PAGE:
AERA Members Sonia Cabell, Sandra Chafouleas, and Jeremy Stoddard Commemorate IES 20th Anniversary
AERA Members Sonia Cabell, Sandra Chafouleas, and Jeremy Stoddard Commemorate IES 20th Anniversary

February 2023

Top row, from left to right: Sonia Cabell, Sandra Chafouleas
Bottom row: Jeremy Stoddard 

As part of commemorating the 20th anniversary of the Institute of Education Sciences (IES), AERA is amplifying stories from education researchers whose work and accomplishments have been positively impacted by IES funding. In this month’s AERA Highlights, we feature three distinguished AERA members whose work has been supported through IES funding.

Jeremy Stoddard, professor and the faculty chair of the secondary education program at the University of Wisconsin–Madison, described IES’s recently adopted role in supporting research in civics and social studies education, particularly as one of the few sources of federal funding for this topic. His IES grant has informed the development of the PurpleState curriculum, focused on developing argumentative reading and writing and the development of self-efficacy for media and civic engagement.

“This research topic will provide greater opportunities for diverse teams of researchers to engage in high-quality studies at a larger scale than has generally been possible in the field,” Stoddard wrote. “These studies in turn will help to both drive the intellectual and research capacity of the field and inform national and state/local policy on what high-quality curriculum and pedagogies should look like in civics and social studies classrooms and informal learning contexts.”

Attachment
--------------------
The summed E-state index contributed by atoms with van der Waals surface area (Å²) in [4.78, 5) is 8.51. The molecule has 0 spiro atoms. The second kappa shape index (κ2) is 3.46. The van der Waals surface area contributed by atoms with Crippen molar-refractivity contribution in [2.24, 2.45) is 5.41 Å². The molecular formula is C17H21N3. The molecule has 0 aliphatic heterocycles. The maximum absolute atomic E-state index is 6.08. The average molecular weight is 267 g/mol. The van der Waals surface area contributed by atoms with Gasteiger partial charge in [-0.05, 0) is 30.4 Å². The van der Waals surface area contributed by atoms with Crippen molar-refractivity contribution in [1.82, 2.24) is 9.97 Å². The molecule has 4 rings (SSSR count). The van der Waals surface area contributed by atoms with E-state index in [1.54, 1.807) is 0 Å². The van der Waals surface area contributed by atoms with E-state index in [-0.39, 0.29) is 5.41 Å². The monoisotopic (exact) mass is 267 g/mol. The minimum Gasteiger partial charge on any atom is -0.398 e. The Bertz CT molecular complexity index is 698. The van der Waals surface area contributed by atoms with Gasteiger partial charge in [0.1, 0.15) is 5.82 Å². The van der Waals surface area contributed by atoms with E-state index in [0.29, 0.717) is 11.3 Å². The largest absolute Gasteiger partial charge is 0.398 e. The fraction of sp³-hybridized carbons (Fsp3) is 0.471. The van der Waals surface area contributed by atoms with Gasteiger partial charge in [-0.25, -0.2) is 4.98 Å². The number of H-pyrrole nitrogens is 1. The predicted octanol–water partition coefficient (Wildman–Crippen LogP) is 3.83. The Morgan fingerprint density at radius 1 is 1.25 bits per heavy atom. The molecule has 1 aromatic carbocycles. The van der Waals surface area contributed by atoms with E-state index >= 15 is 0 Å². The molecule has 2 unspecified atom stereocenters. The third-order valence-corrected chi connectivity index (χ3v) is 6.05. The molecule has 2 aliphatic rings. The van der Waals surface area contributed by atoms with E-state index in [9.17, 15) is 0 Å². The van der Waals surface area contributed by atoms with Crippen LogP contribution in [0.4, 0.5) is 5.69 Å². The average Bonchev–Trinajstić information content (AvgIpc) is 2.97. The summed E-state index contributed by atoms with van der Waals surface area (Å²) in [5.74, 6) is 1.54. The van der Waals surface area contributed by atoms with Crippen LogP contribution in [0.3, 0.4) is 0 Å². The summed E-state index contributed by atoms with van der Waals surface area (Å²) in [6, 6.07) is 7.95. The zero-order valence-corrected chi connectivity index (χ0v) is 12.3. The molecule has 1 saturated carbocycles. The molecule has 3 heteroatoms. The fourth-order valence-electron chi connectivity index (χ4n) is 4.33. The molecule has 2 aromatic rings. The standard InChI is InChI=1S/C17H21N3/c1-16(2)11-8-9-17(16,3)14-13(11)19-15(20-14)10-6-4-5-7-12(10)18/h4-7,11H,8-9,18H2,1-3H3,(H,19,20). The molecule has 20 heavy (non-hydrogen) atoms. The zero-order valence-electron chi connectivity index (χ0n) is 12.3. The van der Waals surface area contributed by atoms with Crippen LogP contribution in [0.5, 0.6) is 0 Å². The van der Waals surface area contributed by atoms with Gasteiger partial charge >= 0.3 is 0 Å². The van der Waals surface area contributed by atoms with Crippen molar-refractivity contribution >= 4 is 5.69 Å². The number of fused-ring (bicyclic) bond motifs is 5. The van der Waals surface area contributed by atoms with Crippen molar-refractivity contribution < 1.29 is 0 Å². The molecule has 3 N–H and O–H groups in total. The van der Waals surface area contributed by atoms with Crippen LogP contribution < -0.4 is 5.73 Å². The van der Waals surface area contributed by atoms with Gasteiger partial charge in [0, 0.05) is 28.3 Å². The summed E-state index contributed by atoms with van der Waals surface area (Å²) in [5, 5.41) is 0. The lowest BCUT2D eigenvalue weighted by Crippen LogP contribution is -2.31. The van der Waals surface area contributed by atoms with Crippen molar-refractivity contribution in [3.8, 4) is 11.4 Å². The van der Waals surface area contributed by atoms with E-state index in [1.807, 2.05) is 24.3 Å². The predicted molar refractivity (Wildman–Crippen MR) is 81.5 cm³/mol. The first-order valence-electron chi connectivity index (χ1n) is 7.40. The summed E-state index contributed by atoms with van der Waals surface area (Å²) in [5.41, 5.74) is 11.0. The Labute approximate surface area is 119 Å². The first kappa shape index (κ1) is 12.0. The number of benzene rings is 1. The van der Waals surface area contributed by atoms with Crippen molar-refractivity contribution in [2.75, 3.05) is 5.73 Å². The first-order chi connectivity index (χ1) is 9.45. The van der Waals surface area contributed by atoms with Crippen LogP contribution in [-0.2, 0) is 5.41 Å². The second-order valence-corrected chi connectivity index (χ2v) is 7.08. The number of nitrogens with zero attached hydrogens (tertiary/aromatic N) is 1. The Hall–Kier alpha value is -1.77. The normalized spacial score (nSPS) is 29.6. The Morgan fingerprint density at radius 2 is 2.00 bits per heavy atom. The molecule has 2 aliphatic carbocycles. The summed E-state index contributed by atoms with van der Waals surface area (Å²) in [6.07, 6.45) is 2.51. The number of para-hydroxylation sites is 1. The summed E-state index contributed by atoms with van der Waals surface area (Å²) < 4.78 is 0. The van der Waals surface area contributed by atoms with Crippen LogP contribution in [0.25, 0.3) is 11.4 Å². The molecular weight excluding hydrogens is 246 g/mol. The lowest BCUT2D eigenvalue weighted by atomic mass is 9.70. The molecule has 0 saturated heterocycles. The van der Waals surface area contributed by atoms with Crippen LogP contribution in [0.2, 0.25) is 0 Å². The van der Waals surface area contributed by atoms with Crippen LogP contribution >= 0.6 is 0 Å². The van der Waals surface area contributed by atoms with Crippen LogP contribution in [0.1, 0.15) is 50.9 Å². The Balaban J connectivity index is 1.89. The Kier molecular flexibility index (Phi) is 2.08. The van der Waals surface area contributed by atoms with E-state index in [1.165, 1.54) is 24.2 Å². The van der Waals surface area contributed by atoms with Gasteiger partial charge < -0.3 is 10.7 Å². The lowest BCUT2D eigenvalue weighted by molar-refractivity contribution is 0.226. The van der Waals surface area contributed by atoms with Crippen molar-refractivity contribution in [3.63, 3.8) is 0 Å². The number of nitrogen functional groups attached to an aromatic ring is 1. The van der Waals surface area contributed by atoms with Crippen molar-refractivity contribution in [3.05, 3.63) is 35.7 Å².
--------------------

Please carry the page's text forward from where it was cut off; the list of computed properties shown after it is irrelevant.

Sandra Chafouleas, Board of Trustees Distinguished Professor and Neag Endowed Professor of Educational Psychology at the University of Connecticut, detailed the trajectory of her IES-supported research involving the development of measures for identifying social, emotional, and behavioral risk and the use of those measures in schools.

In addition to IES’s contributions to evidence-based policy and practice, Chafouleas spoke about its role in developing the education research workforce. “I am particularly thankful to IES for competitions that support postdoctoral research training, such as Project PBER,” Chafouleas wrote. “I view this avenue as providing high returns in preparing researchers in ways that cannot be accomplished through graduate training alone.”

Sonia Cabell, associate professor of education at Florida State University, highlighted IES’s role in supporting interventions to address reading difficulties for young learners, including her work through several IES grants to develop high-quality curriculum.

“Through IES efficacy projects, I saw how difficult it was to improve children’s oral language skills in early childhood classroom settings,” Cabell wrote. “One key take-away for me from this early work was that to improve children’s learning, teachers needed more than professional development and coaching, they also needed curricular materials.”

In addition, IES has elevated the work and observations of AERA members who have been recipients of its funding. Sarah Brasiel, a program officer at the National Center for Special Education Research,  wrote a post for the Inside IES Research blog that described the IES-supported accomplishments of AERA Fellows Douglas Fuchs (American Institutes for Research and Vanderbilt University) and Lynn Fuchs (American Institutes for Research and Vanderbilt University). Their work has been instrumental in developing tools to support struggling learners and students with, or at risk of, disabilities in reading and math. IES also featured quotes from AERA Fellow Doug Harris (Tulane University) and AERA member Henry May (University of Delaware).